At Numerica, small teams have a big impact

One of the major reasons Landon Zweigle was attracted to working at Numerica was the company’s size. As a software engineer in Numerica’s Air and Missile Defense Department (AMD), Landon was drawn to the notion that a smaller company provided more opportunities for growth. Fitting, considering his role at Numerica has been focused on helping the company itself grow—in its radar detection capabilities and beyond.

“There’s a funny term called a ‘coding monkey,’ that would describe a setting where people don’t really know you, but just give you a coding assignment and expect you to complete it and hand it back—there is a disassociation to what you are actually working on,” says Landon. “Here, at Numerica, I feel like I am actually contributing.”

Zweigle and his co-workers know a thing or two about contributing. They’ve done quite a lot of it recently with regards to breaking new ground in the AMD sector, and they’re getting noticed. In May 2022, Numerica made industry headlines when it was announced that its Spyglass radar was selected to receive an official International Organization for Standardization (ISO) 9001:2015 certification, which essentially deems the 3D radar as one of the best in the industry.

The Importance of Spyglass

Some refer to the work that Spyglass radar achieves as hitting one bullet with another bullet. At its core, Spyglass radar is designed to track small autonomous objects like drones with precise measurements—and provide the resources to mitigate or eliminate those risks as the case may be. With sophisticated software-driven control capabilities, the radar is intended to be seamlessly integrated into a layered defense system.

While it’s the crown jewel of Numerica’s Air and Missile Defense offerings, it’s also just one aspect of what the AMD department works on. Ask Landon what he does and he’s understandably tightlipped—technically much of what he does is classified.

“I describe my work as software development,” he says, although he admits that he enjoys telling folks he can’t say much about his work. “I look at complex issues and try to figure out how to solve them. We are currently focusing on object tracking.”

For Landon, that part is very exciting, as tracking is a challenge that’s encouraging him to learn new areas within his industry.

“I enjoy learning about the entire field of tracking and digging into the mathematics; the code is very fascinating,” he says. “It is really fun to improve my programming skills. I have learned a tremendous amount from some extremely knowledgeable people.”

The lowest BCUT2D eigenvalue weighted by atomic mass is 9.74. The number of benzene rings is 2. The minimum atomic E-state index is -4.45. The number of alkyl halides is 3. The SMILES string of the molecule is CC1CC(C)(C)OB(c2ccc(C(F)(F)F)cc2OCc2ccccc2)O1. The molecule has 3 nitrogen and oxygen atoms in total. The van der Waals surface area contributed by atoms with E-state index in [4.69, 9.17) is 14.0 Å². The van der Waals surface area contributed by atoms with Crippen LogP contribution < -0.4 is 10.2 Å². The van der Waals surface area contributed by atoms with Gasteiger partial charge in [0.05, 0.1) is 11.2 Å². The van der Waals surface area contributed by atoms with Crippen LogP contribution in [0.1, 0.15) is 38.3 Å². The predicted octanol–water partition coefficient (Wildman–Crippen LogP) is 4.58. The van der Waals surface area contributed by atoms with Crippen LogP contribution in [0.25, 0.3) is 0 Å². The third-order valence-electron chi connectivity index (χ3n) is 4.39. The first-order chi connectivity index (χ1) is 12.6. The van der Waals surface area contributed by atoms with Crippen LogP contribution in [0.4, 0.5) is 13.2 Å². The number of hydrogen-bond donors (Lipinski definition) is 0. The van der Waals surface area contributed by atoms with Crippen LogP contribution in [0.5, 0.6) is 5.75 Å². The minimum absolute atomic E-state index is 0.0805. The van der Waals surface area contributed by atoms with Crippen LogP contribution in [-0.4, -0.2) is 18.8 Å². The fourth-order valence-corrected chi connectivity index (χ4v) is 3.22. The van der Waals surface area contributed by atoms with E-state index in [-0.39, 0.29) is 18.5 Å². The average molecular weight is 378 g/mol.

The value of an intimate work environment

While the work has international implications and acclaim, Landon says he really loves the fact that Numerica is a local company, one that’s staffed with many Colorado natives and fellow Colorado State University alumni.

Like many other Numericans will say, the Fort Collins, Colorado-based company feels like a family and operates with core values that respect and encourage its people. With staff from respected universities like CSU and beyond, it’s also filled with incredibly smart and passionate professionals who challenge and support each other to be great and excel in their areas of expertise.

“As part of a small team, it is easy to put my ideas forward,” says Landon. “I feel like my voice is heard and feels louder. I feel validated, despite being new to the industry.”

It’s that small team that has made such an impression on Landon, so much that it forms his primary advice for newcomers in the field: Find your small team. Landon would encourage people starting out in the field to avoid large companies where it’s easy to get lost in the shuffle, and to seek out a small but mighty company like Numerica, where individual contributions are recognized and celebrated.

“I feel comfortable going directly to my superiors and asking them to teach me or to gain a better understanding of specific concepts,” says Landon. “I feel like that would be more difficult in a larger company. Here, there are many opportunities for self-improvement.”

Landon firmly believes that this type of environment is a difference maker and a differentiator that’s getting Numerica noticed across the industry.

“Big companies are noticing what we have created and how competitively priced it is,” he says. “We are pushing the evolution of radar technology forward in the industry.”